“No-one ever said that flying to the moon was easy,” declared a commentator as Nasa aborted its latest rocket test at the weekend. Ah, but once we did. Between 1969 and 1972, flying to the moon was – with the exception of the doomed Apollo 13 mission – easy-peasy. In fact, one of the reasons for abandoning the Nasa moon landings was that, after six moonwalks, the public was getting bored with them. How odd it is that nearly 50 years after the final Apollo mission, flying to the moon seems harder today than it was back then.
In Ireland, the South had the poets and the North had the Paisleys. For most of the 20th century it was fashionable to regard Irish Republicans as heroic, intelligent and romantic while the Protestants of Ulster were portrayed as selfish, unreasonable and stuck in the past. The Irish state liked to portray itself as a land of saints and scholars. And then the appalling scandal of its mother and baby homes was laid bare.
The world discovered that single mums, regarded as a “sub species,” were mistreated and robbed of their babies at homes run by nuns. An estimated 9,000 children perished; some were buried in the sewage system. It has been a national trauma for the Irish. An opinion column in the Irish Daily Mirror thundered: “The history books are all wrong. Ireland after the Brits left was never a republic – it was a priest-ridden theocracy which treated woman and children as scum.”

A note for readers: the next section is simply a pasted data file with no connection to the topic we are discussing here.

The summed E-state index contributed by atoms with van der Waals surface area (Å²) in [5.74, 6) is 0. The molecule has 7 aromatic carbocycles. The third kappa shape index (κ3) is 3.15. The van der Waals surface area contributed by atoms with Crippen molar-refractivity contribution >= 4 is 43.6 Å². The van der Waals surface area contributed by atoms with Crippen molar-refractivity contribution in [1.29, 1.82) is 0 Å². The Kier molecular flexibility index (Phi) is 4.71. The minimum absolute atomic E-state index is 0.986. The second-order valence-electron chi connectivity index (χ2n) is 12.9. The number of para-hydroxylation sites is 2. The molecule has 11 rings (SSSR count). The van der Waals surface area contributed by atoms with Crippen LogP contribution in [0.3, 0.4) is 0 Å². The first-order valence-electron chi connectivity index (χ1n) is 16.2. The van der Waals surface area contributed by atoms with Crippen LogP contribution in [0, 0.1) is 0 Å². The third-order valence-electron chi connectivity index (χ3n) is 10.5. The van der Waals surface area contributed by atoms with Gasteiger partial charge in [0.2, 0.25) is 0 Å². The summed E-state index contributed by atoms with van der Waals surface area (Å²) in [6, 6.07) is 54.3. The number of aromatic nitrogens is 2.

The Protestants of Northern Ireland could not have known exactly what was going on in the homes across the border but they knew enough about the “priest-ridden” Irish Republic to regard it with fear and loathing. For nearly 100 years Protestants have been denounced as obdurate and unreasonable for not wanting to join the Republic. Today, as the Irish Government officially apologises for this "dark, difficult and shameful chapter,” we see a bigger picture.
Hundreds of thousands of arrest records have been accidentally wiped from police databases. Or should that be “accidentally” wiped? We all love conspiracy theories and how easy it is to believe this was a cyber-heist, designed to eliminate the evidence against one or more Mr Bigs. I can't wait for the movie.
Anyone else reminded of what is arguably the best evidence-tinkering moment in a film? It happens in The Big Easy (1986) when the heroic but corrupt cop Remy (Dennis Quaid) buys a powerful magnet and chucks it through the window of a bank. How odd. Why would he do such a bizarre thing? Why use a magnet to break a window?
All is revealed. Officers seize the magnet as evidence and it is placed on a shelf in the police evidence room – next to a damning CCTV tape which shows Remy taking a bribe. The magnet wipes the tape clean. Clever. Wicked, but clever.